Bill drew our attention this weekend to a piece by AlterNet‘s Steven Rosenfeld, who wrote about a conference at UCLA’s School of Law called “A 28th Amendment?” Rosenfeld called the conference “the most detailed, ambitious and encouraging discussion of exactly how to approach campaign finance and lobbying reform that I’ve seen in two decades of reporting on the decline of American democracy.”
The conference was, of course, held after an election that showed widespread popular opposition to the Supreme Court’s Citizens United decision and the deluge of political money spent in swing states. The UCLA conference took a look at whether a Constitutional amendment is the best way to counter the SCOTUS decision.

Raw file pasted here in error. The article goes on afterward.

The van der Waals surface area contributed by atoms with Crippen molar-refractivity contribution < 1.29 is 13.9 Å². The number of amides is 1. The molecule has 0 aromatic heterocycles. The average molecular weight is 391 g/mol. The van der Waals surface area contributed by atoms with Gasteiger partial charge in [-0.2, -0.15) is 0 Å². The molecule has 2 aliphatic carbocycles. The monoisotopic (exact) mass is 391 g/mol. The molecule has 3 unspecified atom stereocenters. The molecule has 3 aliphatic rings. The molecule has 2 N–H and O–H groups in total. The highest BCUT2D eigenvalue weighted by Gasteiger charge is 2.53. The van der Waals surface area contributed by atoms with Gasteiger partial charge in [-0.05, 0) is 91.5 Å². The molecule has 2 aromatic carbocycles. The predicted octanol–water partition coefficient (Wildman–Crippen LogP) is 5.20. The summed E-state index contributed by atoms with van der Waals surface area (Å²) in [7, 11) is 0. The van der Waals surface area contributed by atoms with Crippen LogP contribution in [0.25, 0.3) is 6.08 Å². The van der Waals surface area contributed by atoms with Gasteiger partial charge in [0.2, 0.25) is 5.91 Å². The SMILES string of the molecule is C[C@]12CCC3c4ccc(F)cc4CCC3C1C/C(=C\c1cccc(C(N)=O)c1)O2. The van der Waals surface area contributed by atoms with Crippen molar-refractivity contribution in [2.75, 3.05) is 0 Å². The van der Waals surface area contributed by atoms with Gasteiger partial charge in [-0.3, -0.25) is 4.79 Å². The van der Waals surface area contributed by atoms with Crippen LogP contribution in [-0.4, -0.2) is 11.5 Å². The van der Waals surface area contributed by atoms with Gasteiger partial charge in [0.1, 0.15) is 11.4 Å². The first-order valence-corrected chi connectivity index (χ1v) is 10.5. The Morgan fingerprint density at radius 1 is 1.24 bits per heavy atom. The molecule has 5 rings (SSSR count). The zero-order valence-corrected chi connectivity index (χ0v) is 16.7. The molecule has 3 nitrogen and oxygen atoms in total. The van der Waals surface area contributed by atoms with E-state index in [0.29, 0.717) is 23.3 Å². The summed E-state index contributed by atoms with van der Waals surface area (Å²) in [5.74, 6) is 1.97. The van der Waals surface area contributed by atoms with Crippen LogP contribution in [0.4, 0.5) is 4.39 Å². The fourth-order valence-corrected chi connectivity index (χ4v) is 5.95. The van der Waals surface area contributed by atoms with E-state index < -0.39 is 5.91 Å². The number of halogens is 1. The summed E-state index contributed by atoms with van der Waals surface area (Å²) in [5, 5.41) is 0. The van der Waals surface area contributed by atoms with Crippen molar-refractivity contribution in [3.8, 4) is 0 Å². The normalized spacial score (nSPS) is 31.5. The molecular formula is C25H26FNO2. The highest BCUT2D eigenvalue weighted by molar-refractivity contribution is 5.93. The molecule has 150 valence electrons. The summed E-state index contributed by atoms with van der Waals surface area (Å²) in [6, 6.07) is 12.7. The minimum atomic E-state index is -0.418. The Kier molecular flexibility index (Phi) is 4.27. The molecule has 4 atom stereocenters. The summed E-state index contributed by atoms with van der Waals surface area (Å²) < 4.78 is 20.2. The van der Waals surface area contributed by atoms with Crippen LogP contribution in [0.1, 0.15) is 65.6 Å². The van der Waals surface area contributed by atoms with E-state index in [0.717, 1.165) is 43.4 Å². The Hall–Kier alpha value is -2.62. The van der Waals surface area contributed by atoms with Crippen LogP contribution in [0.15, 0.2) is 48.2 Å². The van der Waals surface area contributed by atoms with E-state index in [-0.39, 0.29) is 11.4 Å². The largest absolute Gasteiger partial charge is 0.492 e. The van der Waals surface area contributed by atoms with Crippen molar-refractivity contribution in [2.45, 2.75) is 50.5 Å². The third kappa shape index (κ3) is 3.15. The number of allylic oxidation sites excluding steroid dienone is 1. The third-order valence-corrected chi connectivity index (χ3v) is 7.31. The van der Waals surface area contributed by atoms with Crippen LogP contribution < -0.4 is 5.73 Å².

What was most striking about the UCLA gathering was how participants took the two rallying cries that have fueled nationwide protests, “Money is not speech” and “Corporations are not people,” and analyzed and turned them into a deepening array of constitutional and other remedies that not only target democracy’s building blocks, but are backed up by public pressure.
Read Rosenfeld’s entire post on AlterNet.